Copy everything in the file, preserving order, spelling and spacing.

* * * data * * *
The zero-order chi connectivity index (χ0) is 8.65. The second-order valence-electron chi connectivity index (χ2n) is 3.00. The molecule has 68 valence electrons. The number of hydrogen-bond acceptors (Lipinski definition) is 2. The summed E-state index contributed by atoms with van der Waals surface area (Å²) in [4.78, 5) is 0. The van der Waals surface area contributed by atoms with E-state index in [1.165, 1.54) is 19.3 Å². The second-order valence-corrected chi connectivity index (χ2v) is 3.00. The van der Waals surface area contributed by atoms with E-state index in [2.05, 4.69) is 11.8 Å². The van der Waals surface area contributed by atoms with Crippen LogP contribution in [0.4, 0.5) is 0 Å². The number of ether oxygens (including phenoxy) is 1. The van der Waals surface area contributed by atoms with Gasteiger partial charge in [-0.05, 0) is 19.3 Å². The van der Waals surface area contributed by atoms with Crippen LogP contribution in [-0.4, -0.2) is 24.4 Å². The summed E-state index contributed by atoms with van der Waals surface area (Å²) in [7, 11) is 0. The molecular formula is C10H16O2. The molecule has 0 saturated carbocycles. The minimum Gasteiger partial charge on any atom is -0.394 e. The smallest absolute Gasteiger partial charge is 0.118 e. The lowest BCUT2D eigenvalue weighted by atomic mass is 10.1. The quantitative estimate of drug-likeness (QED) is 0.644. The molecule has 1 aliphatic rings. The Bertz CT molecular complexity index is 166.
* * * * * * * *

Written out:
The zero-order chi connectivity index (χ0) is 8.65. The second-order valence-electron chi connectivity index (χ2n) is 3.00. The molecule has 68 valence electrons. The number of hydrogen-bond acceptors (Lipinski definition) is 2. The summed E-state index contributed by atoms with van der Waals surface area (Å²) in [4.78, 5) is 0. The van der Waals surface area contributed by atoms with E-state index in [1.165, 1.54) is 19.3 Å². The second-order valence-corrected chi connectivity index (χ2v) is 3.00. The van der Waals surface area contributed by atoms with E-state index in [2.05, 4.69) is 11.8 Å². The van der Waals surface area contributed by atoms with Crippen LogP contribution in [0.4, 0.5) is 0 Å². The number of ether oxygens (including phenoxy) is 1. The van der Waals surface area contributed by atoms with Gasteiger partial charge in [-0.05, 0) is 19.3 Å². The van der Waals surface area contributed by atoms with Crippen LogP contribution in [-0.4, -0.2) is 24.4 Å². The summed E-state index contributed by atoms with van der Waals surface area (Å²) in [7, 11) is 0. The molecular formula is C10H16O2. The molecule has 0 saturated carbocycles. The minimum Gasteiger partial charge on any atom is -0.394 e. The smallest absolute Gasteiger partial charge is 0.118 e. The lowest BCUT2D eigenvalue weighted by atomic mass is 10.1. The quantitative estimate of drug-likeness (QED) is 0.644. The molecule has 1 aliphatic rings. The Bertz CT molecular complexity index is 166.